Mazda MX-5 With Honda F20C Motor Is a Legit S2000 Rival Now

More power, more better—or something like that.

byLewin Day|
Builds photo
YouTube/Lgr Prototipi Per Passione

The Mazda MX-5, nee Miata, has always been beloved for its exquisite handling and poise. It's never been particularly celebrated for its engines, which have mostly been regarded as "good enough." One enterprising owner decided to rectify this with a heart transplant from a mighty Honda instead.

The build comes to us from Engine Swap Depot. The creation of Ludovico Gonella does away with the NC MX-5's underwhelming engine and replaces it with a 2.0-liter F20C, the high-output engine made famous in the Honda S2000. Even better, it's been upgraded with a valve kit, better injectors, and a stainless steel exhaust. Output was 234 horsepower from the factory, but Gonella's upgrades have likely added a few extra ponies to the total.

Supporting mods for the swap include a larger radiator and a custom driveshaft to marry the S2000's six-speed transmission with the Mazda rear end. The car also scored Tein coilovers and a set of 17-inch Skoda WRC wheels. With all that extra power on tap, Gonella wanted a brake upgrade too, which came in the form of Brembo four-piston calipers and stout rotors at all four corners. It's also kitted out for track work with Sparco seats, five-point harnesses, an eight-point roll cage, and a massive wing on the back.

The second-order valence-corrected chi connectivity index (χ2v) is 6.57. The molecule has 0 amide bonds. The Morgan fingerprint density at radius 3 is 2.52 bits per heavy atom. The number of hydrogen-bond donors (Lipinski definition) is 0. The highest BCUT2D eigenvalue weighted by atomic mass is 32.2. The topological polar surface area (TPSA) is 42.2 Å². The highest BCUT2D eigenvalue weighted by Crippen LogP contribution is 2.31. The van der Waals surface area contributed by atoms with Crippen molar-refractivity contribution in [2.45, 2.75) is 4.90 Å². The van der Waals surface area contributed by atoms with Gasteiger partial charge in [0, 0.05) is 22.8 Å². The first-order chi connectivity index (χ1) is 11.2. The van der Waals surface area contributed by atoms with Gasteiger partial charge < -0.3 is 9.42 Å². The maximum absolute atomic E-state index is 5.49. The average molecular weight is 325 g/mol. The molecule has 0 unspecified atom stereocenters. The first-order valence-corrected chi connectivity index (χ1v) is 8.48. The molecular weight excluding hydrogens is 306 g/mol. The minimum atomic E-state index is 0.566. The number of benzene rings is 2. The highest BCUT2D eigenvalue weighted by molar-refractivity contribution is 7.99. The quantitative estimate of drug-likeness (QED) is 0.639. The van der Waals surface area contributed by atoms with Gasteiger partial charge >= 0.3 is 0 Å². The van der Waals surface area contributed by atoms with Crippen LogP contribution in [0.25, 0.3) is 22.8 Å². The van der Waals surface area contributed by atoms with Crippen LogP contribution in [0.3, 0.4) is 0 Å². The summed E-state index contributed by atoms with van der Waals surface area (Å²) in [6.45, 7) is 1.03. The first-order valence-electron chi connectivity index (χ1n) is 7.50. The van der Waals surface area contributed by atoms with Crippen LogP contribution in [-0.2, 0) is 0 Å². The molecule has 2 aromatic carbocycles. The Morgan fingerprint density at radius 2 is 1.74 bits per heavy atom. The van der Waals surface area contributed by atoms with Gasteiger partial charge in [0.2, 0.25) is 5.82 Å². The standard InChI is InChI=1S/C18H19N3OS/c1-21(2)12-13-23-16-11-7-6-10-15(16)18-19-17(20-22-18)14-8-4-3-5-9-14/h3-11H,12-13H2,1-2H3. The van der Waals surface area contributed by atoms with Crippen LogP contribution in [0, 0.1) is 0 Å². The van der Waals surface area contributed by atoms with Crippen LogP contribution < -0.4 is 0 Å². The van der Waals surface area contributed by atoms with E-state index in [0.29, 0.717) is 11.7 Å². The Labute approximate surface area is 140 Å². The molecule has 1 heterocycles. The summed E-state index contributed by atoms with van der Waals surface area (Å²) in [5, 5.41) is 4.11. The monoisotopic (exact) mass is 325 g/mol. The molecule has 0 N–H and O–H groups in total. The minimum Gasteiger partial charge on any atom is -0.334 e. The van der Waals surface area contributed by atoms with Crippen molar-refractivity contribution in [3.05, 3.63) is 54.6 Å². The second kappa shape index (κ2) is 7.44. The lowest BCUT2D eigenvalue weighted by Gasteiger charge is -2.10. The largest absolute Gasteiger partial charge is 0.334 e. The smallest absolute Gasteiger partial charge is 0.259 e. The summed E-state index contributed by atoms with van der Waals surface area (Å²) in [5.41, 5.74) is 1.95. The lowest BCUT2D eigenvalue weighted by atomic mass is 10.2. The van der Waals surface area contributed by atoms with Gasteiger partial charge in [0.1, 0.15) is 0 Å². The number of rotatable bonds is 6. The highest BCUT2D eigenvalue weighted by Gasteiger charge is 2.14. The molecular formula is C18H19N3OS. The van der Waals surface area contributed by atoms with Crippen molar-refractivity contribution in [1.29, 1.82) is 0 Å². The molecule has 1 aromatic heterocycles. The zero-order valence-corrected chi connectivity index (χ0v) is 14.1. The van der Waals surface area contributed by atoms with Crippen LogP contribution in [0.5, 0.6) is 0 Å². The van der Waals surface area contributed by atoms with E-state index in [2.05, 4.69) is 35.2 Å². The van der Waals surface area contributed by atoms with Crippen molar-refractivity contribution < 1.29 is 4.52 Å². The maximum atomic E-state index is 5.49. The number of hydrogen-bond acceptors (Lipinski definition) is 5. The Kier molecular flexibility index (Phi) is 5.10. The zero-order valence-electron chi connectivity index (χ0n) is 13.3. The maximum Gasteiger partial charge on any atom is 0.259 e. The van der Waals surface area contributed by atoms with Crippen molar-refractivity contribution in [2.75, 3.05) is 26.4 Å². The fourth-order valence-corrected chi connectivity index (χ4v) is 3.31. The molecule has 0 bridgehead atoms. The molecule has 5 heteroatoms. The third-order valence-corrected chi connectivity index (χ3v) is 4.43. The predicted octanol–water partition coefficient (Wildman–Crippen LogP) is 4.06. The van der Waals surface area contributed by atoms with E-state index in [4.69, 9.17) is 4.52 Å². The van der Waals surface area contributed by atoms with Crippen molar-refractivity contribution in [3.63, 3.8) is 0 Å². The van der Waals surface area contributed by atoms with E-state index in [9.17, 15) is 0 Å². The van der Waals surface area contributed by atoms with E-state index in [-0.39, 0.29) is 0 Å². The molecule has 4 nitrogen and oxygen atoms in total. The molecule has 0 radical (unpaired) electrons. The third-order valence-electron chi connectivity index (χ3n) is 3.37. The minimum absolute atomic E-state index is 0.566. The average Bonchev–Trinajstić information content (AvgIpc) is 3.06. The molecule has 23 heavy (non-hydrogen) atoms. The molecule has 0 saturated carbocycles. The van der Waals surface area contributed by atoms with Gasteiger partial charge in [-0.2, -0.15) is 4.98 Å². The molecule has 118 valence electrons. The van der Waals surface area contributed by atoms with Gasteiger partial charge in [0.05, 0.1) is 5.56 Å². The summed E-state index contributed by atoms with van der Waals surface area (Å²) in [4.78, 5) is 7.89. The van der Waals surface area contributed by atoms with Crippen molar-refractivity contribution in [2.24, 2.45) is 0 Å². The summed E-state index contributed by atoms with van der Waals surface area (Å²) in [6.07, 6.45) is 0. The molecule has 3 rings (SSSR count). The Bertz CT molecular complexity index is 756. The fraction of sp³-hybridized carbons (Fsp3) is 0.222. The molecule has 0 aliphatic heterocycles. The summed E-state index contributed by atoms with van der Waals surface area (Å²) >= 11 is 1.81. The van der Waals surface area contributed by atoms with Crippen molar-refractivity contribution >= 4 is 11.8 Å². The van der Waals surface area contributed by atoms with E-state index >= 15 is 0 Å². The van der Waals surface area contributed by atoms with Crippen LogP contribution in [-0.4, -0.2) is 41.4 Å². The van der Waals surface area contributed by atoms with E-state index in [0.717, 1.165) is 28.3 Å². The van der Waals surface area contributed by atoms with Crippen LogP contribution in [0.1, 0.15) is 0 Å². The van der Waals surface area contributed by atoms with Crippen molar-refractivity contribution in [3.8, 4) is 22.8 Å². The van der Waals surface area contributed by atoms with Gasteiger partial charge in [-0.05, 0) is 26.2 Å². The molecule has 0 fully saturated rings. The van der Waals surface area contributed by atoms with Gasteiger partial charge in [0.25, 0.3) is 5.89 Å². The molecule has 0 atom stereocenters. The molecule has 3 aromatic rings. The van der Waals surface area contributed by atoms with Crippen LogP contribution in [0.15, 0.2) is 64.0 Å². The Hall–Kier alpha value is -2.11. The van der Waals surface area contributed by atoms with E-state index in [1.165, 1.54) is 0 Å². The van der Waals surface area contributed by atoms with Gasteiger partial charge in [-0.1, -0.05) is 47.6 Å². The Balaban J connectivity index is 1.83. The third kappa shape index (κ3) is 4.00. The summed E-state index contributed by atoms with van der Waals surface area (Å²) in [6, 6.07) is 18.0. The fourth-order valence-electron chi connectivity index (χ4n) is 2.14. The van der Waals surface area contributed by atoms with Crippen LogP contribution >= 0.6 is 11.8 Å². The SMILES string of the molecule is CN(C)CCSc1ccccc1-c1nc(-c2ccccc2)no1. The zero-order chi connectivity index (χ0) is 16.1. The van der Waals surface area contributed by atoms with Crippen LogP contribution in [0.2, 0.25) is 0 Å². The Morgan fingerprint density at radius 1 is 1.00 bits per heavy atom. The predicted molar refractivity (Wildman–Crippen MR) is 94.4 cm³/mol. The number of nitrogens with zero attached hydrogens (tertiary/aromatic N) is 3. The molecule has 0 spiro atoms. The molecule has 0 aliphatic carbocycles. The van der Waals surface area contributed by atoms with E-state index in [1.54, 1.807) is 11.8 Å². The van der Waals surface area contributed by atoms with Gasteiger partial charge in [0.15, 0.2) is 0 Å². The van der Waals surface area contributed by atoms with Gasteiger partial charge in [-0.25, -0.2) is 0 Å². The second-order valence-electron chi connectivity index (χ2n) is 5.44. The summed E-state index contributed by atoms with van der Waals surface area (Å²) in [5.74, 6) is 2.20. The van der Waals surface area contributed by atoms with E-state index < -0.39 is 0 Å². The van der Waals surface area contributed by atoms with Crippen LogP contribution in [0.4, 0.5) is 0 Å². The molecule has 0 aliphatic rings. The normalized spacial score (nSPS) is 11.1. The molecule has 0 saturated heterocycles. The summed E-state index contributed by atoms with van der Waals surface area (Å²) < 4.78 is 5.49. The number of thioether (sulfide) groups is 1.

The Honda F20C was celebrated at launch for its incredible power density, putting out 123 horsepower per liter in JDM trim. It's also adored for its high-revving character, though sometimes noted for a lack of low-down torque.

Despite this, it's actually a relatively rare swap candidate. The newer Honda K20 and K24 engines are more readily available and can make similar power with less hassle than the F20. Plus, they love boost, with reports of motors on stock internals making around 600 horsepower with the right mods.

Barring the latest MX-5s and some rare turbo models, the MX-5 has always been lacking in the power department. It's always great to see the brilliant chassis get a boost from forced induction or an all-out engine swap. It's a surefire way to turn the fun dial up to eleven.

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